Lead photo via the U.S. Army
Amidst increasingly partisan politics at home and unprecedented diplomatic idiocy from Donald Trump, it should come as no surprise that the American military has been having trouble finding the caliber of recruits that it's used to. After all, who can blame an 18 year-old for having second thoughts about signing up to be the first pawn leaping two squares in the real-life Twitter beef between Trump and Kim Jong "Rocket Man" Un?
But with billions of dollars in new funding coming down the military industrial pipeline and a Commander-in-Chief constantly burning international bridges, there are a whole lot of new boots to fill, and Army recruiters have started making some concessions in their famously strict standards. This includes ignoring past marijuana use from otherwise-qualified recruits.
According to PBS, the army awarded over 500 waivers for cannabis use in 2017, up from 191 in 2016, and absolutely zero in 2014. Addressing that increase, Major General Jeff Snow, head of the Army's recruiting command, was confident that the trend would continue, especially considering the growth of the country's legal weed industry and societal acceptance of the once-controversial plant.
"Provided they understand that they cannot do that when they serve in the military, I will waive that all day long," Major General Snow said of former cannabis users who now want to join the Army.
Of course, no matter how many states legalize cannabis, Major General Snow's initial contingency will still stand, with active duty soldiers frequently tested for illicit substances, including cannabis.
If a soldier does test positive for cannabis while serving, consequences can range from extra duties and a cut paycheck, to loss of rank and dishonorable discharge. MERRY JANE's legal columnist explored this topic earlier this year in an edition of our column Lawyer Up.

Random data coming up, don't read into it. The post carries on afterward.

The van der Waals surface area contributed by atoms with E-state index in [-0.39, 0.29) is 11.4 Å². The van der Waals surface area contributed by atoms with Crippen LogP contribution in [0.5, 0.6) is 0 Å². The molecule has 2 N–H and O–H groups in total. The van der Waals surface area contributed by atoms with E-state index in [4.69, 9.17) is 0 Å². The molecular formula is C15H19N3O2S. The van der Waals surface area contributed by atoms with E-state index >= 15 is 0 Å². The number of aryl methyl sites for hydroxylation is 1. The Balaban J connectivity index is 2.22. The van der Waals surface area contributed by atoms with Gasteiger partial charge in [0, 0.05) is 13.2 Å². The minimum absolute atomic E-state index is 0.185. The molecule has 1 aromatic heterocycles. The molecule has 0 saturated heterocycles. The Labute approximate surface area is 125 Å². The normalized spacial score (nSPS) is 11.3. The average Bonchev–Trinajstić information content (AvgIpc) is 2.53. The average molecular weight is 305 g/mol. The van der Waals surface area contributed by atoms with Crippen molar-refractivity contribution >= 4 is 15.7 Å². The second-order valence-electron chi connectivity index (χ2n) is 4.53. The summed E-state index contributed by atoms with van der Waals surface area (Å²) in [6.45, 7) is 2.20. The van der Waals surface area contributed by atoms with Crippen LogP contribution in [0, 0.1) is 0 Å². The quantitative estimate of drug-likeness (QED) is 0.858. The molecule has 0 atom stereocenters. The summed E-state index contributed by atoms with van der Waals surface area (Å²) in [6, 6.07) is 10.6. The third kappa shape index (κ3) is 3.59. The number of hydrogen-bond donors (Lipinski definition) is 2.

In addition to on-duty prohibition, Army officials have made no concessions when it comes to post-service cannabis use, with Veterans Affairs officials still blocking returning soldiers from easy access to medical marijuana. The military continues to ignore the benefits that cannabis can have in treating post-traumatic stress disorder (PTSD) and helping veterans re-assimilate to a life after war. Instead, the VA has pushed pharmaceutical band-aids on returning soldiers' psychological wounds, all but ignoring the benefits of medical marijuana.
In other words, the Army now believes that cannabis is acceptable for soldiers to use before they join the military, but not once they have enlisted, and certainly not once they've left the service and have to deal with the lasting psychological scars of warfare.
"What cannabis also does is distracts," Sean Kirnan, president of the vet-focused cannabis advocacy group Weed for Warriors, told MERRY JANE earlier this year. "It's this combination, this wonder drug. We talk about whole-plant therapy, and why it's so important. It's the entourage effect: CBN can put you to sleep, THC can give you euphoria, CBD is anti-inflammatory. With the entourage effect, [cannabis] can replace 28 to 30 pills. There's so many subparts to the plant. It's nature's medicine, used in so many cultures, and our government can't seem to acknowledge it."
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On top of letting previous cannabis users slip through the cracks, recruiters have been passing an increasing number of "category four" recruits, or enlistees that score 30/99 or lower on the Army intellectual aptitude test.
While both cannabis users and category four recruits are being welcomed into boot camp at record rates, any enlistee who both admits to past cannabis use and scores below 31 on the aptitude test is automatically disqualified from service.
With Army officials responsible for adding 80,000 new soldiers to service this year, a 10,000 person enrollment increase from last year, Major General Snow is not predicting a quick end to the increasingly-lenient recruiting practices.
"This mission is going to be a significant challenge for the command," Major General Snow said. "The possibility does exist that the numbers of marijuana waivers and category fours could increase. I hope not, but it's too early to tell right now."
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